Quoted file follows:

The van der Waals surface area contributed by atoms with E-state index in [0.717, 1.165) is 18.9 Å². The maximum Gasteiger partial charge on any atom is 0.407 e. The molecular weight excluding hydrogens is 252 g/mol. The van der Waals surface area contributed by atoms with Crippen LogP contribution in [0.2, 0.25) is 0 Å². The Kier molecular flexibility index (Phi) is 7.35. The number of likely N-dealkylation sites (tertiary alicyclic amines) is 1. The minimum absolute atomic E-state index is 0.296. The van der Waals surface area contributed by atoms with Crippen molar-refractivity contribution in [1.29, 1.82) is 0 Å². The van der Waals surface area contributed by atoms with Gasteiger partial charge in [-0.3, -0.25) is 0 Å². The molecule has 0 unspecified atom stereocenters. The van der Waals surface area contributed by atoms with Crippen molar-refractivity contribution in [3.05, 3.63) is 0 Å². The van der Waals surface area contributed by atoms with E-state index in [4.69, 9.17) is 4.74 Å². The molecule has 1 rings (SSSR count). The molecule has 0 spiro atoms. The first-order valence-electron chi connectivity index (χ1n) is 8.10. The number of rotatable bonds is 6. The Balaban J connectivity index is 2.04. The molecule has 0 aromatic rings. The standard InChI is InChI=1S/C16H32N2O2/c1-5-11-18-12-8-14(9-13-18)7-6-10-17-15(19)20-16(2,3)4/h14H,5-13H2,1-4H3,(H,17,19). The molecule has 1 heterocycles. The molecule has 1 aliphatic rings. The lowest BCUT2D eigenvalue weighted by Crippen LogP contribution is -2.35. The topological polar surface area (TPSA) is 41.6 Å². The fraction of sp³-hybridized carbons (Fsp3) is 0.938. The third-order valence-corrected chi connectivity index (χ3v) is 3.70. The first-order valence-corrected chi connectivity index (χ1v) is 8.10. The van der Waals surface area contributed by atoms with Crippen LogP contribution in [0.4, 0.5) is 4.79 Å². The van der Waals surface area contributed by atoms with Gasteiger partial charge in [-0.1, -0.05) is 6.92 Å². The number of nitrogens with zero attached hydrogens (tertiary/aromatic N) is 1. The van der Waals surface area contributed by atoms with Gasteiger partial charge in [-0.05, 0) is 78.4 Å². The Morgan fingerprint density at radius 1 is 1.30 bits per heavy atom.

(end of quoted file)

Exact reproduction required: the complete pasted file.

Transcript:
The van der Waals surface area contributed by atoms with E-state index in [0.717, 1.165) is 18.9 Å². The maximum Gasteiger partial charge on any atom is 0.407 e. The molecular weight excluding hydrogens is 252 g/mol. The van der Waals surface area contributed by atoms with Crippen LogP contribution in [0.2, 0.25) is 0 Å². The Kier molecular flexibility index (Phi) is 7.35. The number of likely N-dealkylation sites (tertiary alicyclic amines) is 1. The minimum absolute atomic E-state index is 0.296. The van der Waals surface area contributed by atoms with Crippen molar-refractivity contribution in [1.29, 1.82) is 0 Å². The van der Waals surface area contributed by atoms with Gasteiger partial charge in [-0.3, -0.25) is 0 Å². The molecule has 0 unspecified atom stereocenters. The van der Waals surface area contributed by atoms with Crippen molar-refractivity contribution in [3.05, 3.63) is 0 Å². The van der Waals surface area contributed by atoms with E-state index in [4.69, 9.17) is 4.74 Å². The molecule has 1 rings (SSSR count). The molecule has 0 spiro atoms. The first-order valence-electron chi connectivity index (χ1n) is 8.10. The number of rotatable bonds is 6. The Balaban J connectivity index is 2.04. The molecule has 0 aromatic rings. The standard InChI is InChI=1S/C16H32N2O2/c1-5-11-18-12-8-14(9-13-18)7-6-10-17-15(19)20-16(2,3)4/h14H,5-13H2,1-4H3,(H,17,19). The molecule has 1 heterocycles. The molecule has 1 aliphatic rings. The lowest BCUT2D eigenvalue weighted by Crippen LogP contribution is -2.35. The topological polar surface area (TPSA) is 41.6 Å². The fraction of sp³-hybridized carbons (Fsp3) is 0.938. The third-order valence-corrected chi connectivity index (χ3v) is 3.70. The first-order valence-corrected chi connectivity index (χ1v) is 8.10. The van der Waals surface area contributed by atoms with Crippen LogP contribution in [0.4, 0.5) is 4.79 Å². The van der Waals surface area contributed by atoms with Gasteiger partial charge in [-0.1, -0.05) is 6.92 Å². The number of nitrogens with zero attached hydrogens (tertiary/aromatic N) is 1. The van der Waals surface area contributed by atoms with Gasteiger partial charge in [-0.05, 0) is 78.4 Å². The Morgan fingerprint density at radius 1 is 1.30 bits per heavy atom.